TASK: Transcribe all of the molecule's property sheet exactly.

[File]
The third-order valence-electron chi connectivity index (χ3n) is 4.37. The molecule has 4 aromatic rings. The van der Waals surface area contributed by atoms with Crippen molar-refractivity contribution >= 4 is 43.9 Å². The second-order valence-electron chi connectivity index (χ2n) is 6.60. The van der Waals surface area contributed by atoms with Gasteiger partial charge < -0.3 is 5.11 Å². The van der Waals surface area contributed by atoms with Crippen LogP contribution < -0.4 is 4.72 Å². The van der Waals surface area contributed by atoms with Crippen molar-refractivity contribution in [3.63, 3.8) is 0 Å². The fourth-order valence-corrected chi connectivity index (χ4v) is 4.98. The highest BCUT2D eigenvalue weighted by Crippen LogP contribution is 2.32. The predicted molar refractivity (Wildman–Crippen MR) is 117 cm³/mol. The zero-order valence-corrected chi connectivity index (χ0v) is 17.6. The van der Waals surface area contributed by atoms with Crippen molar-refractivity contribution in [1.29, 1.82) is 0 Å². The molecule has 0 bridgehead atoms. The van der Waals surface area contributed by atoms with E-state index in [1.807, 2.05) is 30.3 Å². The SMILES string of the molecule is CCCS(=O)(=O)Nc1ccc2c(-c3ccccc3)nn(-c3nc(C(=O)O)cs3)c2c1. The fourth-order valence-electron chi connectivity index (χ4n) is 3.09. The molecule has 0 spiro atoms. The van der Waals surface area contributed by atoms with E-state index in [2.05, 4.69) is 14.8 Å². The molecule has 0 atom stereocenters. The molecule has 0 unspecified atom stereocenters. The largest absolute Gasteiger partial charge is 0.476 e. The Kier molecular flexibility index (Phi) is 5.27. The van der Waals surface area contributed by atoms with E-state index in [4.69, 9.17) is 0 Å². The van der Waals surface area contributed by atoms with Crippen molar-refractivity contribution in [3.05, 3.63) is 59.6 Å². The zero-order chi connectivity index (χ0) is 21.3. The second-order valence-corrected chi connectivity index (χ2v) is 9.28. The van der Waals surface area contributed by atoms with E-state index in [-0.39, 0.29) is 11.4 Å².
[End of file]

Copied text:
The third-order valence-electron chi connectivity index (χ3n) is 4.37. The molecule has 4 aromatic rings. The van der Waals surface area contributed by atoms with Crippen molar-refractivity contribution >= 4 is 43.9 Å². The second-order valence-electron chi connectivity index (χ2n) is 6.60. The van der Waals surface area contributed by atoms with Gasteiger partial charge < -0.3 is 5.11 Å². The van der Waals surface area contributed by atoms with Crippen LogP contribution < -0.4 is 4.72 Å². The van der Waals surface area contributed by atoms with Crippen molar-refractivity contribution in [3.63, 3.8) is 0 Å². The fourth-order valence-corrected chi connectivity index (χ4v) is 4.98. The highest BCUT2D eigenvalue weighted by Crippen LogP contribution is 2.32. The predicted molar refractivity (Wildman–Crippen MR) is 117 cm³/mol. The zero-order valence-corrected chi connectivity index (χ0v) is 17.6. The van der Waals surface area contributed by atoms with Crippen molar-refractivity contribution in [1.29, 1.82) is 0 Å². The molecule has 0 bridgehead atoms. The van der Waals surface area contributed by atoms with E-state index in [1.807, 2.05) is 30.3 Å². The SMILES string of the molecule is CCCS(=O)(=O)Nc1ccc2c(-c3ccccc3)nn(-c3nc(C(=O)O)cs3)c2c1. The fourth-order valence-electron chi connectivity index (χ4n) is 3.09. The molecule has 0 spiro atoms. The van der Waals surface area contributed by atoms with E-state index in [2.05, 4.69) is 14.8 Å². The molecule has 0 atom stereocenters. The molecule has 0 unspecified atom stereocenters. The largest absolute Gasteiger partial charge is 0.476 e. The Kier molecular flexibility index (Phi) is 5.27. The van der Waals surface area contributed by atoms with E-state index in [4.69, 9.17) is 0 Å². The van der Waals surface area contributed by atoms with Crippen molar-refractivity contribution in [3.05, 3.63) is 59.6 Å². The zero-order chi connectivity index (χ0) is 21.3. The second-order valence-corrected chi connectivity index (χ2v) is 9.28. The van der Waals surface area contributed by atoms with E-state index in [-0.39, 0.29) is 11.4 Å².